On December 4, 2012, the United States Court of Appeals for the Ninth Circuit added to the growing body of case law delineating the extent of bankruptcy courts’ jurisdiction in the wake the Supreme Court’s decision in Stern v. Marshall. In In re Bellingham Insurance Agency, Inc., the Ninth Circuit held that (i) non-Article III courts lack the Constitutional authority to enter final judgments in fraudulent transfer actions against non-claimants, (ii) bankruptcy courts may hear and enter findings of fact and conclusions of law in fraudulent transfer actions, and (iii) a defendant may waive its Constitutional right to be heard before an Article III court.
Shortly before Bellingham Insurance Agency sought chapter 7 protection, it incorporated a new entity, Executive Benefits Insurance Company (“EBIA”), and facilitated the transfer of insurance commissions earned from one of Bellingham’s largest clients to an account held jointly by EBIA and another Bellingham affiliate. The chapter 7 trustee commenced an adversary proceeding against EBIA and the other affiliate, asserting, among other things, federal and state law fraudulent transfer claims and a claim that EBIA was a successor of Bellingham and therefore liable for its debts. EBIA, which did not file a proof of claim in the chapter 7 case, initially demanded a jury trial, which the district court treated as a motion to withdraw the reference from the bankruptcy court. However, EBIA subsequently petitioned the district court to stay its consideration of the motion to give the bankruptcy court time to adjudicate the trustee’s motion for summary judgment in the adversary proceeding. The bankruptcy court granted summary judgment in favor of the trustee, concluding that the transfer of Bellingham’s commissions to EBIA were fraudulent transfers and that EBIA was a successor of Bellingham. The district court affirmed the bankruptcy court’s ruling and EBIA appealed to the Ninth Circuit. Following the parties’ briefing on the appeal and on the eve of oral argument, EBIA objected – for the first time – to the bankruptcy court’s entry of a final judgment on the fraudulent transfer claims.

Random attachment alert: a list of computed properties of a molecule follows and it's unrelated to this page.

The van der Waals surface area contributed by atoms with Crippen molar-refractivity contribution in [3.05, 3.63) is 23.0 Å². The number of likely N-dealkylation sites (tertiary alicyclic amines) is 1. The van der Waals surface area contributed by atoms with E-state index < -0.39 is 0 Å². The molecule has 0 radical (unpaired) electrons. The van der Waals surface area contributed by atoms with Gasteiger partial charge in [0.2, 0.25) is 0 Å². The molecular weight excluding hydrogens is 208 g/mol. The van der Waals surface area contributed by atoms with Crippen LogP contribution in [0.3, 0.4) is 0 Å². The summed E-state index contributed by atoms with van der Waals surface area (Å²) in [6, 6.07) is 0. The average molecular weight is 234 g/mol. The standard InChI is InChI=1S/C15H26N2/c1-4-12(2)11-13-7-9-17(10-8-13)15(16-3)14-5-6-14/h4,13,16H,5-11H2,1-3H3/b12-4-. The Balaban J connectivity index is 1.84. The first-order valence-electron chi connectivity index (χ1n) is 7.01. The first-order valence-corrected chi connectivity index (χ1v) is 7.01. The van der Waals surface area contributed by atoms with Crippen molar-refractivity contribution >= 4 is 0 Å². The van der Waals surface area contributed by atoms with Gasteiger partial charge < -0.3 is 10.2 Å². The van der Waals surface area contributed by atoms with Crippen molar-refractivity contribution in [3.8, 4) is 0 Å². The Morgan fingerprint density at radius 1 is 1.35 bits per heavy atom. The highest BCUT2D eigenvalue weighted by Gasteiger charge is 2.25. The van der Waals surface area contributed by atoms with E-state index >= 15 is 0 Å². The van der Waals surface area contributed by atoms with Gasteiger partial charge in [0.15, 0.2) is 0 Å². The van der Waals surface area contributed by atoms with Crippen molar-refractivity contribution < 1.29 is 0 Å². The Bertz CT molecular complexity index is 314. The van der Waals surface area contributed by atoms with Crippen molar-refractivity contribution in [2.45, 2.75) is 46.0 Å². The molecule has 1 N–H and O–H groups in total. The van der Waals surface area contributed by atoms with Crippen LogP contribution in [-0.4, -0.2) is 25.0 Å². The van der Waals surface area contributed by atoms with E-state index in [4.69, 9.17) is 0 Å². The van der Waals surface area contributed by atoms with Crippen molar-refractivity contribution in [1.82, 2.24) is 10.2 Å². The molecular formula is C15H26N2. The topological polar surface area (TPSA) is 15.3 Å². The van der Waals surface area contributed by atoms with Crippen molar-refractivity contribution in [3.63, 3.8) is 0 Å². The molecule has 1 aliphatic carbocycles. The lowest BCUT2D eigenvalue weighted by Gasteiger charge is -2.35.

The Ninth Circuit held that the Supreme Court’s decisions in Granfinanciera, S.A. v. Nordberg and Stern v. Marshall compelled the conclusion that fraudulent transfer actions are not among the “public rights” that non-Article III courts may finally adjudicate. In Granfinanciera, the Supreme Court held that fraudulent transfer actions are not matters of “public right”, and that a non-claimant retains its Seventh Amendment right to a jury trial in a fraudulent transfer action brought pursuant to section 548 of the Bankruptcy Code. In Stern, the Supreme Court held that a bankruptcy court could not enter a final judgment on a state law tortious-interference claim because the claim was not a matter of public right, capable of being heard by a non-Article III court. In so holding, the Supreme Court found the tortious interference claim at issue in Stern to be indistinguishable from the fraudulent transfer claim at issue in Granfinanciera, concluding that both failed to fall within the public-rights exception to Article III adjudication. On this basis, the Ninth Circuit concluded that the trustee’s fraudulent transfer claims were not matters of public right, and accordingly, could not be decided outside an Article III court. The Ninth Circuit determined that its conclusion was further buttressed by the Supreme Court’s express equation in Granfinanciera of litigants’ Article III rights with their Seventh Amendment jury trial rights in bankruptcy-related cases, and characterization in Stern of cases involving Seventh Amendment jury trial rights as binding on the Article III issue.